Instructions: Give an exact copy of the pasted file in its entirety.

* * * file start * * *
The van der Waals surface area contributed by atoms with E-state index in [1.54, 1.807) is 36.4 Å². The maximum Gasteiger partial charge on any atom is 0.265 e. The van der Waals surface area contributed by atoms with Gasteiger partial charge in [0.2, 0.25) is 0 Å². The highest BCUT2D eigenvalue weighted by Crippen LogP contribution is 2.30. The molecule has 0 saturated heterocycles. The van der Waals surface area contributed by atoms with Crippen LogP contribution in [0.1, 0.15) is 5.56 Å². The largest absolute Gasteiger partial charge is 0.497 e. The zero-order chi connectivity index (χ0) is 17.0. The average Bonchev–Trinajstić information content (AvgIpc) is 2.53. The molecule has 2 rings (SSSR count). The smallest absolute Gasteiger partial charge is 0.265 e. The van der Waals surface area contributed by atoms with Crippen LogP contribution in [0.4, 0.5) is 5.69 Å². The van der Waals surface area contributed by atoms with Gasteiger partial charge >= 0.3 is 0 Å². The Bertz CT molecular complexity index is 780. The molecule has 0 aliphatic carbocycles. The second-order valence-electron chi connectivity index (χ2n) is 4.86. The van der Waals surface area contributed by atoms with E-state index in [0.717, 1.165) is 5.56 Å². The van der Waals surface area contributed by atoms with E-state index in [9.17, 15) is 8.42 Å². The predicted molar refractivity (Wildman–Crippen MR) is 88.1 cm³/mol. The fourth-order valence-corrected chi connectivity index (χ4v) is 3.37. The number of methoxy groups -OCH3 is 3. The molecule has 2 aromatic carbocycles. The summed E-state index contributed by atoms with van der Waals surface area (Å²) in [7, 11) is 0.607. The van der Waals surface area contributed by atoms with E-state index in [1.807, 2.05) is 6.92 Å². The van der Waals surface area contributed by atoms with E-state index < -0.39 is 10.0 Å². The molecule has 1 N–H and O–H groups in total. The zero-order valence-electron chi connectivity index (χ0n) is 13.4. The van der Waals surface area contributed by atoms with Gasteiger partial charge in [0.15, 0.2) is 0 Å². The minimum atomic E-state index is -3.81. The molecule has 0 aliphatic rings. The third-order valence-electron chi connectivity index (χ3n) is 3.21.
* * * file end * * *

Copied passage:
The van der Waals surface area contributed by atoms with E-state index in [1.54, 1.807) is 36.4 Å². The maximum Gasteiger partial charge on any atom is 0.265 e. The van der Waals surface area contributed by atoms with Gasteiger partial charge in [0.2, 0.25) is 0 Å². The highest BCUT2D eigenvalue weighted by Crippen LogP contribution is 2.30. The molecule has 0 saturated heterocycles. The van der Waals surface area contributed by atoms with Crippen LogP contribution in [0.1, 0.15) is 5.56 Å². The largest absolute Gasteiger partial charge is 0.497 e. The zero-order chi connectivity index (χ0) is 17.0. The average Bonchev–Trinajstić information content (AvgIpc) is 2.53. The molecule has 2 rings (SSSR count). The smallest absolute Gasteiger partial charge is 0.265 e. The van der Waals surface area contributed by atoms with Crippen LogP contribution in [0.4, 0.5) is 5.69 Å². The van der Waals surface area contributed by atoms with Gasteiger partial charge >= 0.3 is 0 Å². The Bertz CT molecular complexity index is 780. The molecule has 0 aliphatic carbocycles. The second-order valence-electron chi connectivity index (χ2n) is 4.86. The van der Waals surface area contributed by atoms with E-state index in [0.717, 1.165) is 5.56 Å². The van der Waals surface area contributed by atoms with E-state index in [9.17, 15) is 8.42 Å². The predicted molar refractivity (Wildman–Crippen MR) is 88.1 cm³/mol. The fourth-order valence-corrected chi connectivity index (χ4v) is 3.37. The number of methoxy groups -OCH3 is 3. The molecule has 2 aromatic carbocycles. The summed E-state index contributed by atoms with van der Waals surface area (Å²) in [7, 11) is 0.607. The van der Waals surface area contributed by atoms with E-state index in [1.807, 2.05) is 6.92 Å². The van der Waals surface area contributed by atoms with E-state index < -0.39 is 10.0 Å². The molecule has 1 N–H and O–H groups in total. The zero-order valence-electron chi connectivity index (χ0n) is 13.4. The van der Waals surface area contributed by atoms with Gasteiger partial charge in [0.15, 0.2) is 0 Å². The minimum atomic E-state index is -3.81. The molecule has 0 aliphatic rings. The third-order valence-electron chi connectivity index (χ3n) is 3.21.